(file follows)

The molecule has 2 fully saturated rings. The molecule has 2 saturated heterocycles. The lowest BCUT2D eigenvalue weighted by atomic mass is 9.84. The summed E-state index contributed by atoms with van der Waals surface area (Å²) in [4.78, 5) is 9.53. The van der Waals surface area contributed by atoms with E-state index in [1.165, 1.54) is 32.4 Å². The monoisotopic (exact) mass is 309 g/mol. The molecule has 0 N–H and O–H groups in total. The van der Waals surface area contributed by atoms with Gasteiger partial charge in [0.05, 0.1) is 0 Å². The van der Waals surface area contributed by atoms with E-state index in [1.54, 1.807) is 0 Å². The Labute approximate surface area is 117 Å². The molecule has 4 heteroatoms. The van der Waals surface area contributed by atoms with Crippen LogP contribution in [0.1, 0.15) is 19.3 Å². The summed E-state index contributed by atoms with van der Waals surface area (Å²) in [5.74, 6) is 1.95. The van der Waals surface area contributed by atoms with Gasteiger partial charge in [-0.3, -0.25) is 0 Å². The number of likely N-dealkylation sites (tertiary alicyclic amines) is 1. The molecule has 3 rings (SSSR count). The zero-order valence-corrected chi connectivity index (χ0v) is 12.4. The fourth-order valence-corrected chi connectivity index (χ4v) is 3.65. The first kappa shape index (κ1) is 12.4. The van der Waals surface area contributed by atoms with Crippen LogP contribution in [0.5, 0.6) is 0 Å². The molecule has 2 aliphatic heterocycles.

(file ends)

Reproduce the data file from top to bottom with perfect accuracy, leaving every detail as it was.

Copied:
The molecule has 2 fully saturated rings. The molecule has 2 saturated heterocycles. The lowest BCUT2D eigenvalue weighted by atomic mass is 9.84. The summed E-state index contributed by atoms with van der Waals surface area (Å²) in [4.78, 5) is 9.53. The van der Waals surface area contributed by atoms with E-state index in [1.165, 1.54) is 32.4 Å². The monoisotopic (exact) mass is 309 g/mol. The molecule has 0 N–H and O–H groups in total. The van der Waals surface area contributed by atoms with Gasteiger partial charge in [0.05, 0.1) is 0 Å². The van der Waals surface area contributed by atoms with E-state index in [1.54, 1.807) is 0 Å². The Labute approximate surface area is 117 Å². The molecule has 4 heteroatoms. The van der Waals surface area contributed by atoms with Crippen LogP contribution in [0.1, 0.15) is 19.3 Å². The summed E-state index contributed by atoms with van der Waals surface area (Å²) in [5.74, 6) is 1.95. The van der Waals surface area contributed by atoms with Gasteiger partial charge in [-0.3, -0.25) is 0 Å². The number of likely N-dealkylation sites (tertiary alicyclic amines) is 1. The molecule has 3 rings (SSSR count). The zero-order valence-corrected chi connectivity index (χ0v) is 12.4. The fourth-order valence-corrected chi connectivity index (χ4v) is 3.65. The first kappa shape index (κ1) is 12.4. The van der Waals surface area contributed by atoms with Crippen LogP contribution in [0.5, 0.6) is 0 Å². The molecule has 2 aliphatic heterocycles.